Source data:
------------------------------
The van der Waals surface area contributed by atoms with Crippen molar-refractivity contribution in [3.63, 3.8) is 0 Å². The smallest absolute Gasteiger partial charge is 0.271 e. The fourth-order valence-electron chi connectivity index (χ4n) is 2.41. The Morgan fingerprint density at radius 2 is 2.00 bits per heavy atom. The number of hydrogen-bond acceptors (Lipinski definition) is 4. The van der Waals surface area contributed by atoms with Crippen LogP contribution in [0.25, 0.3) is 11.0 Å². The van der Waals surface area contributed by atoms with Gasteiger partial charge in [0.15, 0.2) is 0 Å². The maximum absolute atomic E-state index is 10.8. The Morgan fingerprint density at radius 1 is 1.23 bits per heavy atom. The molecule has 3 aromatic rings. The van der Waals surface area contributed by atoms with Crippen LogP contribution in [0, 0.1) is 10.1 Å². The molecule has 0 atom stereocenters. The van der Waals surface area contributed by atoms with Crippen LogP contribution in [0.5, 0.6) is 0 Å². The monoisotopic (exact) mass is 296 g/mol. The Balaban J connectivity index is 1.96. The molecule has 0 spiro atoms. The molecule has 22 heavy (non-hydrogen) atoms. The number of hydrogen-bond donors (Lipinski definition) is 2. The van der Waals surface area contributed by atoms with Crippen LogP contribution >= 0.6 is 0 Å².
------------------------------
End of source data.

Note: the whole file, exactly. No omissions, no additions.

The van der Waals surface area contributed by atoms with Crippen molar-refractivity contribution in [3.63, 3.8) is 0 Å². The smallest absolute Gasteiger partial charge is 0.271 e. The fourth-order valence-electron chi connectivity index (χ4n) is 2.41. The Morgan fingerprint density at radius 2 is 2.00 bits per heavy atom. The number of hydrogen-bond acceptors (Lipinski definition) is 4. The van der Waals surface area contributed by atoms with Crippen LogP contribution in [0.25, 0.3) is 11.0 Å². The van der Waals surface area contributed by atoms with Gasteiger partial charge in [0.15, 0.2) is 0 Å². The maximum absolute atomic E-state index is 10.8. The Morgan fingerprint density at radius 1 is 1.23 bits per heavy atom. The molecule has 3 aromatic rings. The van der Waals surface area contributed by atoms with Crippen LogP contribution in [0, 0.1) is 10.1 Å². The molecule has 0 atom stereocenters. The van der Waals surface area contributed by atoms with Crippen LogP contribution in [0.5, 0.6) is 0 Å². The monoisotopic (exact) mass is 296 g/mol. The Balaban J connectivity index is 1.96. The molecule has 0 spiro atoms. The molecule has 22 heavy (non-hydrogen) atoms. The number of hydrogen-bond donors (Lipinski definition) is 2. The van der Waals surface area contributed by atoms with Crippen LogP contribution >= 0.6 is 0 Å².